In recent years South Africans have been stunned by a spate of murders of high-profile individuals – gangsters and crime fighters alike. We think immediately of Babita Deokaran in 2021, Muzi Manyathi in 2022, Cloete and Tom Murray in 2023, Mpumalanga crime boss Clyde Mnisi also in 2023 and his widow two days after his funeral, Moss Phakoe back in 2009 – for whom there is still no justice. There are many more.
The country’s overall murder rate is shockingly high – the latest crime statistics released in February by the South African Police Service (Saps) shows that in the third quarter of 2022 the average was 82 per day, from a total of 7 555 murders recorded during the period. Taking the average for the 12 months from the fourth quarter of 2021 to the most recent revelations, the average works out to 74 people every day.
Of those murders, though, no data is collected specifically regarding organised or targeted killings. As far as the state in concerned, it seems, these particular victims are just more numbers on an ever-growing general list.
A new report written by analyst Rumbidzai Matamba of the Global Initiative Against Transnational Organized Crime (GI-TOC), sheds more light on such killings, with the aim of constructing an “evidence base that can provide a platform for a call to action”. Titled The Business of Killing: assassinations in South Africa, the report assesses and analyses the proliferation of targeted killings by paid hitmen in South Africa, drawing from the latest Global Organized Crime Index, as part of GI-TOC’s Global Assassination Monitor project.
It examines the reasons behind the latest targeted killings, measured between 2021 and 2022, and analyses their characteristics and the illicit markets in which they occur.
“Despite the high levels of targeted killings in South Africa, and even though there is recognition of this criminal market by the state, there is no dedicated state-level database that disaggregates targeted killings, which are instead grouped under the umbrella category of murder in the police annual crime reports, and there is still no consistent collection of data on the topic,” the report notes. This is where the Global Assassination Monitor and its database of quantified and categorised assassinations recorded cases since 2000, comes into play.
A market for murder
Assassinations destabilise the state by weakening democracy, fuelling tensions within political parties, and by doing away with whistle-blowers, undermining the criminal justice system.
The fact that several commissions of inquiry into violence have been established, including the Moerane Commission of Inquiry into political assassinations in KwaZulu-Natal (KZN), says Matamba, shows that the South African state has acknowledged the phenomenon of murder for sale.
Add to that a number of task teams set up to investigate and prosecute violence, and the result is – not much in the line of curbing anything.
South Africa‘s high level of criminality is fuelled, the report notes, by “endemic gang violence, with groups particularly active in the drug trade and extortion rackets, compounded by accessibility of illicit firearms”. The prevalence of targeted killings should be considered as a subset of these violent organised domestic criminal markets.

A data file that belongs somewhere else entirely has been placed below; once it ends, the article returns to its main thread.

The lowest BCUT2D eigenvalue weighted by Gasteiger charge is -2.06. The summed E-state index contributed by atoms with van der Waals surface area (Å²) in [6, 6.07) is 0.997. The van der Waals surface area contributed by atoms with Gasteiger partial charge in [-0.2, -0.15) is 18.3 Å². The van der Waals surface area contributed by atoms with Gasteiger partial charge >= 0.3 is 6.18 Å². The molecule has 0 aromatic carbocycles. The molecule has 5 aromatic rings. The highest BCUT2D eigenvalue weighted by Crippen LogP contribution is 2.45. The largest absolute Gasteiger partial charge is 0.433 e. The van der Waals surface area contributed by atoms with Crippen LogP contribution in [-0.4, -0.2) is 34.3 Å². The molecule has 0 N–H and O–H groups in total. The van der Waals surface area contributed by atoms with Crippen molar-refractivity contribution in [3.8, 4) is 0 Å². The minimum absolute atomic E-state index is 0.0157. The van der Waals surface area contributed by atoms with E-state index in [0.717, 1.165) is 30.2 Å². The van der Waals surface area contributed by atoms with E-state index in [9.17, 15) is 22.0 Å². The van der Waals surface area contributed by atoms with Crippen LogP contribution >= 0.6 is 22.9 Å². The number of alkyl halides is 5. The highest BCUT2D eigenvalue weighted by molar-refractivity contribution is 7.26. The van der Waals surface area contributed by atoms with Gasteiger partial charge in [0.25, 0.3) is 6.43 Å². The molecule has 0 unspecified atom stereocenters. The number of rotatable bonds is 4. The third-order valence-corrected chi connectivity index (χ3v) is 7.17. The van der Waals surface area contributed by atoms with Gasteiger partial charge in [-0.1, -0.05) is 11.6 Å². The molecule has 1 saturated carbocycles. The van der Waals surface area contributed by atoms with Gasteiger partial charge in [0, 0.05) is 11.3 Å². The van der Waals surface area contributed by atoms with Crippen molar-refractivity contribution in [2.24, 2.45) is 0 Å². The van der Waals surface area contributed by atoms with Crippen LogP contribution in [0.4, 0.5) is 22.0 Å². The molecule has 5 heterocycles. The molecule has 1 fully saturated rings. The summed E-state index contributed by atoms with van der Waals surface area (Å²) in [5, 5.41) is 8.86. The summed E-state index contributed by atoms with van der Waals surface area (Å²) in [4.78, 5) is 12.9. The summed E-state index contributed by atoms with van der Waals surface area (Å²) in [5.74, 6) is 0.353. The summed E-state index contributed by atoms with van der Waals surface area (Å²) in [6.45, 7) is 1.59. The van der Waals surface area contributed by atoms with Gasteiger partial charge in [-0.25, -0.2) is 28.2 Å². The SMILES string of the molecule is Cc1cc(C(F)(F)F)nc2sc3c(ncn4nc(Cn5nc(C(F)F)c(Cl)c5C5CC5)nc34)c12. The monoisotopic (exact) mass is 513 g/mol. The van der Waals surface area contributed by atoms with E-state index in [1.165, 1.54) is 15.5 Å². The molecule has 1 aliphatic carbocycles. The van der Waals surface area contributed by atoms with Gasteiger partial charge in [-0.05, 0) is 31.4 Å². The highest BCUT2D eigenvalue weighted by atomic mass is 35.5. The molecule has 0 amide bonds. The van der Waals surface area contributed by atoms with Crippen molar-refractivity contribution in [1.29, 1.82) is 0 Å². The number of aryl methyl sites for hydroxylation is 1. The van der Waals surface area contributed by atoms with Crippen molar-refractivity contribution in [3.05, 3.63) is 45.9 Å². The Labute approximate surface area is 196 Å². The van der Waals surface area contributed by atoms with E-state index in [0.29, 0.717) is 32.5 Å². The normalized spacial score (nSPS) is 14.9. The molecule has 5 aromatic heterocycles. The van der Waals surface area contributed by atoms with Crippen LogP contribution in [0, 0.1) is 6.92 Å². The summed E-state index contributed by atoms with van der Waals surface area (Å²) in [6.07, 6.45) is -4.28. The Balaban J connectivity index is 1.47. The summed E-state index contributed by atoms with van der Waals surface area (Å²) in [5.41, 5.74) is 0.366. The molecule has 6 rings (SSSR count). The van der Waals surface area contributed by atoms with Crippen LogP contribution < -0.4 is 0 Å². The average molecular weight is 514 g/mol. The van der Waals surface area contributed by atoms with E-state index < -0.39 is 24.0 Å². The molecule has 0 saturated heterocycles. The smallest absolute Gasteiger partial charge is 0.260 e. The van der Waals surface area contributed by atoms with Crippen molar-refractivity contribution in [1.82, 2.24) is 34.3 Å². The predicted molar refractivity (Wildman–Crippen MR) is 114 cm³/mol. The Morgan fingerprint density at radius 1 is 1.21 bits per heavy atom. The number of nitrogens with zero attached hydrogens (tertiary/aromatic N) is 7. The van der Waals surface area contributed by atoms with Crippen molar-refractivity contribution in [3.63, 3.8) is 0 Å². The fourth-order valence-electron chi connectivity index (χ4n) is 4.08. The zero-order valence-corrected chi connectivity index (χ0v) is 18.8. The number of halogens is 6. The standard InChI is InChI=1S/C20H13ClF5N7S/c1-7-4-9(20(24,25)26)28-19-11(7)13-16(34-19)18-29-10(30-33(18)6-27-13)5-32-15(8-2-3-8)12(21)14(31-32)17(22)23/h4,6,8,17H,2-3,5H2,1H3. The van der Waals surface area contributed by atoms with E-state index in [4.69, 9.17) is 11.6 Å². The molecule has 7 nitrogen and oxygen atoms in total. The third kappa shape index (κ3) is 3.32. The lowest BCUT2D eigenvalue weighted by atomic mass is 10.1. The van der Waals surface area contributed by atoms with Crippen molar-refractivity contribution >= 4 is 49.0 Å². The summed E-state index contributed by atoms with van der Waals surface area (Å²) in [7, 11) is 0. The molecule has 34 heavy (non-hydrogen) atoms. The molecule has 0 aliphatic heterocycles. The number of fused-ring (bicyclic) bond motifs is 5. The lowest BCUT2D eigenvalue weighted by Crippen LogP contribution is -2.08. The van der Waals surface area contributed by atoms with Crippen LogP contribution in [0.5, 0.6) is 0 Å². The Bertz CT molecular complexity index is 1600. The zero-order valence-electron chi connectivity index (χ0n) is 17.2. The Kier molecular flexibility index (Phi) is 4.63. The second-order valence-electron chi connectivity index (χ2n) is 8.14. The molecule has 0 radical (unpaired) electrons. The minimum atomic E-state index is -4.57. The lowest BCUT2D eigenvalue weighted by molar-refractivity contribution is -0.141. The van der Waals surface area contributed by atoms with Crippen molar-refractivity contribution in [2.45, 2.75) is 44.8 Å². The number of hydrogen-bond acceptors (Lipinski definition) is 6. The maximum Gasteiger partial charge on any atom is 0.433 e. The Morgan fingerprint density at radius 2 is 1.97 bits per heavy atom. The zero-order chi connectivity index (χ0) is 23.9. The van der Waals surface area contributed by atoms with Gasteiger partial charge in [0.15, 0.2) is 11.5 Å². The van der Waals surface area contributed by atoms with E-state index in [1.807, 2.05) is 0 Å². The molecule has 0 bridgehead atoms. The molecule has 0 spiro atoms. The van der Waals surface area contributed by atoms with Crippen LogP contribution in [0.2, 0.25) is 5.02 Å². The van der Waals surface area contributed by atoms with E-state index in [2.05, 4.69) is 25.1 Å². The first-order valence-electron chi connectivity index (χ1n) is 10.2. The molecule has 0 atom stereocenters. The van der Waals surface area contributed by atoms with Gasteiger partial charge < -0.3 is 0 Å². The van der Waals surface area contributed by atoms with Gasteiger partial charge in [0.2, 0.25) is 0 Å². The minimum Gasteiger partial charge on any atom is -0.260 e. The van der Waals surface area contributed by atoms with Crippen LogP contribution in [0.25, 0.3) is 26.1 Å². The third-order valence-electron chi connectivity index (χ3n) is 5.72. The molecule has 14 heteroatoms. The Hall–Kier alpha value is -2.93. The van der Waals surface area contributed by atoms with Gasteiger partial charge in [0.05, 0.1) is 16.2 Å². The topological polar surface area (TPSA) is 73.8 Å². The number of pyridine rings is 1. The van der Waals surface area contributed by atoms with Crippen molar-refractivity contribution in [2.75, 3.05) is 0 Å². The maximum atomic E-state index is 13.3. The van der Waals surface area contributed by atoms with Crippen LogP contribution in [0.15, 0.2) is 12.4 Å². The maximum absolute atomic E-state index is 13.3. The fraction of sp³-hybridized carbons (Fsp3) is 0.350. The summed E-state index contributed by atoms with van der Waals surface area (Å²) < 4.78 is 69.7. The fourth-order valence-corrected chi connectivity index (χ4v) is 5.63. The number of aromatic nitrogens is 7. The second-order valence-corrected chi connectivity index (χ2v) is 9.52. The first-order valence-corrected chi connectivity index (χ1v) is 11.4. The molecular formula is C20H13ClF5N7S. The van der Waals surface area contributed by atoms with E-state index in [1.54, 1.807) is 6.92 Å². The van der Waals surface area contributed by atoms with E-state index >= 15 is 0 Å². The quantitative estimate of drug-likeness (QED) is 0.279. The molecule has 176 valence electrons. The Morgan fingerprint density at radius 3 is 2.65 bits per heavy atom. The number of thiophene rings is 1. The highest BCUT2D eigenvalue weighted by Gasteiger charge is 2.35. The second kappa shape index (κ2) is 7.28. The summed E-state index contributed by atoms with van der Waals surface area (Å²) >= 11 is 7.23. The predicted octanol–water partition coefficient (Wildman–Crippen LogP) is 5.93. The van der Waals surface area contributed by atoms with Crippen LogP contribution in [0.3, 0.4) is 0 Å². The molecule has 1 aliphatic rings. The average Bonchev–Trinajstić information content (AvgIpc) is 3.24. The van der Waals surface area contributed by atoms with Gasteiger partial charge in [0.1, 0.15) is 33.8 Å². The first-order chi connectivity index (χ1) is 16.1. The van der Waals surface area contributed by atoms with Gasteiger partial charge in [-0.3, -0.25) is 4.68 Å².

“In 2022, GI-TOC recorded 141 assassinations in the country, an average of more than two a week. And that is almost undoubtedly an undercount given the limited sources of data,” says Matamba. “They occur so frequently that the cases and the headlines blur together in the news cycle and are quickly forgotten.”
Especially over the last two decades, she adds, violence has become “a monetisable commodity that can be bought and sold”.
And in this commercial market for organised violence, assassinations, or contract or targeted killings, abound. They are commissioned for economic, political, or personal gain, and facilitate other criminal markets within the country’s organised crime ecosystem, such as illicit drugs, extortion, organised corruption, organised robbery, or illegal mining.
Although they account for a relatively small proportion of murders in South Africa, assassinations constitute an explicit message and threat to other opponents, and families, colleagues, and communities of the victims.
“Professional hired assassins (hitmen) are in high demand within the taxi industry and organised crime markets, and are also contracted by political and business actors to remove rivals and threats,” says Matamba. “Assassination has therefore become a strategic tool.”
Perpetrators are often sourced from certain segments of South Africa’s criminal underworld, she says. These include armed gangs in the Western Cape and the minibus taxi industry, particularly in KZN and the Eastern Cape. In some cases, Matamba warns, perpetrators are hired from law enforcement agencies.
The deadly details
Targeted killings are categorised in this report into four themes:
- Taxi industry-related killings;
- Organised crime-related killings;
- Political killings; and
- Personal killings.
According to the Global Assassination Monitor, taxi-related killings count for 46% of cases recorded since 2000 in South Africa. They are followed by organised crime and politically motivated cases, at 26% and 21% respectively.
“Overall, cases related to political motives show a steady increase over time (except for a dip seen in 2020), and cases related to organised crime have also steadily increased,” the report notes. “In contrast, the number of taxi-related targeted killings has been more volatile, increasing from 2015 to 2017, followed by a marked surge in 2018.”